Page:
Image by Gerd Altmann from Pixabay


You might be like other business owners who have great visions for growth such as to improve your customer base, reduce expenses, implement a lean program, develop green initiatives or invest in new products.

But to make big changes or investments, they often miss a critical step.

In other words, to effectively manage your company’s transformation for long-term profitability, don’t neglect an important step for readiness.

Prepare yourself for the necessity for culture change. First, look at your role.

Organizational readiness

You might have a laudable aspiration for a change program, but you must first assess the skills and mindsets of your human capital.

Your needs might not be readily apparent.

So, start by determining your readiness and what skills are needed.

Take into account both quality and quantity of the current skill levels by observing and evaluating your performance metrics.

Consider all sorts of factors, including comparisons of your competitors in the marketplace – from focus groups and exit interviews to visits to your locations to observe talent levels and query attitudes of employees.

You’ll be in a better position to effectively spot needed employee skills to help guarantee your success.

Employee acceptance for change

Attitude and aptitude are important. So, assess your employees’ current skill levels and mindsets.

Behavioral change is usually needed. Learn which employees are resistant to change and are prone to inappropriate behavior.

Along the way, identify the negative attitudes and behavior, understand the drivers of your employees’ mindsets and educate the coachable workers.

Closing gaps

Finally, figure out how you will close the gap for needed skills, for example:

  • Building skills
  • Re-skilling
  • Employee retention
  • Hiring talent for the needed skills
  • Identifying current and future talent pools
  • Redeploying workers
  • Terminations
  • Outsourcing

Once you assess your employees’ mindsets and skills, determine how to fill the gaps and take the necessary steps – the assessment stage, which is the most challenging – you’re ready to go the next level.

Now, fine-tune and implement the remaining elements of your strategic plan for change and growth.

From the Coach’s Corner, related strategies:

Human Resources: 12 Errors to Avoid in Evaluations – How should you properly evaluate employees? Make sure you are careful to avoid errors in evaluations. Naturally, you want to praise good performance and discourage bad. What are the best ways? Here’s how to avoid making those classic mistakes.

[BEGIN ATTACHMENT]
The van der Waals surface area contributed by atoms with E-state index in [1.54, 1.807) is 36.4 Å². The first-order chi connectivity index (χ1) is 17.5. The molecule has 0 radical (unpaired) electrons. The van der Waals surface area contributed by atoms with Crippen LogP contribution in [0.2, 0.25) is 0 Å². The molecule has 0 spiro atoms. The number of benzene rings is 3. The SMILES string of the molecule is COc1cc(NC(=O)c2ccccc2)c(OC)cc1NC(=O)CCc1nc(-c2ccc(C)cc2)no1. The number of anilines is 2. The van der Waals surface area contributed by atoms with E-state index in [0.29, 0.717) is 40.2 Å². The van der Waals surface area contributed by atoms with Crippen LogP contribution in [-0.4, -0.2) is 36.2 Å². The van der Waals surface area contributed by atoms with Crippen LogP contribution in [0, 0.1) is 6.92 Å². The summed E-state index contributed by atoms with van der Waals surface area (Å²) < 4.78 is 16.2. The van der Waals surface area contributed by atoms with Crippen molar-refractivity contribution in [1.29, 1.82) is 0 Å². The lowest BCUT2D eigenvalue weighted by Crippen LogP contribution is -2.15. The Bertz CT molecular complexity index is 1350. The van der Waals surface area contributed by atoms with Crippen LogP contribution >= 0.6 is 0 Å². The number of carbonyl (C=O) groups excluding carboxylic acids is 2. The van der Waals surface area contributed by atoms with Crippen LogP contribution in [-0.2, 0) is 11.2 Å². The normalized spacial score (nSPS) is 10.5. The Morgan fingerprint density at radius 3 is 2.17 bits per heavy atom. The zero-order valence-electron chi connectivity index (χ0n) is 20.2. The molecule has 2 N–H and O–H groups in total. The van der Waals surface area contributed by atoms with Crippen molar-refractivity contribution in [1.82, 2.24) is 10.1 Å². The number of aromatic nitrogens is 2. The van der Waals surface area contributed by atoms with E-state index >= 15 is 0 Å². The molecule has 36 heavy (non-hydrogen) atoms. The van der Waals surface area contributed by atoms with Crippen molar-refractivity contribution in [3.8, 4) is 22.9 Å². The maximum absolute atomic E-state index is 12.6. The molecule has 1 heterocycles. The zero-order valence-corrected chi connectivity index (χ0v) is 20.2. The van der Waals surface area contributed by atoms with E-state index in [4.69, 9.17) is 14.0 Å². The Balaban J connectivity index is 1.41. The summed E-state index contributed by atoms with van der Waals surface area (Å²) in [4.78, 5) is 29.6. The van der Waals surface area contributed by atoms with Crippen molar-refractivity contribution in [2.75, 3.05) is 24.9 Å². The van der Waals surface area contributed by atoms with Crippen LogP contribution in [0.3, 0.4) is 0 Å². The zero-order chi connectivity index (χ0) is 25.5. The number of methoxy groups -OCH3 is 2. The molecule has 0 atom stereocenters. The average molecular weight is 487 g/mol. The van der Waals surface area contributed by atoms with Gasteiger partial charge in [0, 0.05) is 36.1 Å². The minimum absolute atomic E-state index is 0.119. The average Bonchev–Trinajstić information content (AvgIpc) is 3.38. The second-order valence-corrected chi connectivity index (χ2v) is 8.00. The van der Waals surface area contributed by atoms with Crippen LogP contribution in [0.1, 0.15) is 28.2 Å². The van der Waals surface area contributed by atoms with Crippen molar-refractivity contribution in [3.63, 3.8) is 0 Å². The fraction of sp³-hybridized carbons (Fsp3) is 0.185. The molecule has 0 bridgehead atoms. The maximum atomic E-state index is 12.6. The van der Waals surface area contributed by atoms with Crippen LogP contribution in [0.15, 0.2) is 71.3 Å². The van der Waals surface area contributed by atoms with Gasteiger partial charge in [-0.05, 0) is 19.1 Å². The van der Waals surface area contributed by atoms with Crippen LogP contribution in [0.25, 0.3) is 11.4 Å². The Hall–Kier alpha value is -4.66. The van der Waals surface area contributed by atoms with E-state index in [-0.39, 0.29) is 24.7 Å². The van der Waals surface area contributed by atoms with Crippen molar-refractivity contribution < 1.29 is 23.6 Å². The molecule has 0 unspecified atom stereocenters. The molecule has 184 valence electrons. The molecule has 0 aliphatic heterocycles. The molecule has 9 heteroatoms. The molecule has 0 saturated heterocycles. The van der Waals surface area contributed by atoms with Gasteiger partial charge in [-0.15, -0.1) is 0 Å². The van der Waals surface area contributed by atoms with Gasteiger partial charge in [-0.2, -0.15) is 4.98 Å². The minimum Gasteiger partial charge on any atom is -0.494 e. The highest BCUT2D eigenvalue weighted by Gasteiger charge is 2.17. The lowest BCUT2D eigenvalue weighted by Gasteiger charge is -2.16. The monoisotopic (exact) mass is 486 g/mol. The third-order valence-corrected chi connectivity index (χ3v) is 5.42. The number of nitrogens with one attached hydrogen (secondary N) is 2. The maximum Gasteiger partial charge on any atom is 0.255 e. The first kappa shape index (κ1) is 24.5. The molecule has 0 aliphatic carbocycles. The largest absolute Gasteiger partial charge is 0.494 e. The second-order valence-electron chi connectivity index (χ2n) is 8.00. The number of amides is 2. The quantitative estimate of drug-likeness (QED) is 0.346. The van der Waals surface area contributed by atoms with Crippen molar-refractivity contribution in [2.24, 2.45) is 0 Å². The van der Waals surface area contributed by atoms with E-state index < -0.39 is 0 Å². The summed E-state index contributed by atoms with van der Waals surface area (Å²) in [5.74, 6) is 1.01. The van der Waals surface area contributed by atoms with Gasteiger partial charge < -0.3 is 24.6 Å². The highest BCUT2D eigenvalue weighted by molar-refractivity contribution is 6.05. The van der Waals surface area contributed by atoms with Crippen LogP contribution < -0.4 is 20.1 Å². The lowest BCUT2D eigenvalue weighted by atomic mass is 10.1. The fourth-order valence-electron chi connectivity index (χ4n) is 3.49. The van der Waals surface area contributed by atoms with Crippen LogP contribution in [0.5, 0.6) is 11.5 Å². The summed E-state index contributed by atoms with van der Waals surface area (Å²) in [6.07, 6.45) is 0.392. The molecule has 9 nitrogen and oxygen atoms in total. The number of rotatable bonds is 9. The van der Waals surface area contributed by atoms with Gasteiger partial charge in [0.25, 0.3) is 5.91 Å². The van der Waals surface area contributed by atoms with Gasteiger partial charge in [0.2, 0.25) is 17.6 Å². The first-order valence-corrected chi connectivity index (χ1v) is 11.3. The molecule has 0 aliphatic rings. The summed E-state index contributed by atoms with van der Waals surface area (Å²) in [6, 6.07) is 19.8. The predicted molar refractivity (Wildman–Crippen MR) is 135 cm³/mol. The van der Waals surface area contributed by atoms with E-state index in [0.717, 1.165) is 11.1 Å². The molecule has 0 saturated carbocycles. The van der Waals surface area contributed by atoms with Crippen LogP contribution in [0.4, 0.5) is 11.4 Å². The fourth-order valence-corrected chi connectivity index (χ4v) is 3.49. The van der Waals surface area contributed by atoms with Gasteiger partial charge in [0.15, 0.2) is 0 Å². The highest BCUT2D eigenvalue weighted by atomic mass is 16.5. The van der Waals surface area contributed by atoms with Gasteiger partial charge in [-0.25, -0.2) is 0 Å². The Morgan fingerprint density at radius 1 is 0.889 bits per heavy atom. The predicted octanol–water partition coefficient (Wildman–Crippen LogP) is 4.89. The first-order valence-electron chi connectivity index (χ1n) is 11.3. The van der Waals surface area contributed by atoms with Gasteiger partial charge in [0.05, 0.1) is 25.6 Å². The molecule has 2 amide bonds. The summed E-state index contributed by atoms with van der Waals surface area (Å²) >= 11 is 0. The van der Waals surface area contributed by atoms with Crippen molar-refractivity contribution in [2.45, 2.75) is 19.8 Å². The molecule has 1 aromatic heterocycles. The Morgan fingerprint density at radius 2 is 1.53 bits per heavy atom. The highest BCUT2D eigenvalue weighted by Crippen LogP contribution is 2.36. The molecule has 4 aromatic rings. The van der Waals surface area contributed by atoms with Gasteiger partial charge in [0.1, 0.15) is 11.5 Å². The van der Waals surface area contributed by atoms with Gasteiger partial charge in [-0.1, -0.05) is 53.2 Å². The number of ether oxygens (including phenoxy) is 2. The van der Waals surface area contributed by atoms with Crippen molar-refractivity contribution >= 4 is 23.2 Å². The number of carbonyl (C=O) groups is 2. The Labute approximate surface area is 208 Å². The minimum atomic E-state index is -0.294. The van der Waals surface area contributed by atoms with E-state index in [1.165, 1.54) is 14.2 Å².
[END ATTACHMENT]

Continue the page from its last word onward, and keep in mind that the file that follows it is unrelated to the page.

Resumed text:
Management: Coach Your Employees to Better Performance – In talent management, coaching, counseling and giving feedback is of utmost importance. But it’s a difficult challenge if you don’t have a coaching culture

5 Strategies to Make Change Management Programs Work – Management is mostly to blame because most change-management programs crash and burn. Why? It’s up to management to hire the right people, and to invest in the right tools while inspiring employees to accept and drive change. Here’s how.

8 Change Management Tips for an Unpredictable Marketplace – For a business to win in an unpredictable marketplace, there are eight change-management strategies to implement. Among the key concepts to remember: Double-down on effective management.

Strategic HR Management for Retaining High Performers – You must build your organizational capabilities if you want to create an environment that will retain high performers. The way to accomplish it is to be committed to strong results with specialized retention initiatives for your talent.


“The greatest danger in times of turbulence is not the turbulence – it is to act with yesterday’s logic.”

Peter Drucker


Author Terry Corbell has written innumerable online business-enhancement articles, and is a business-performance consultant and profit professional. Click here to see his management services. For a complimentary chat about your business situation or to schedule him as a speaker, consultant or author, please contact Terry.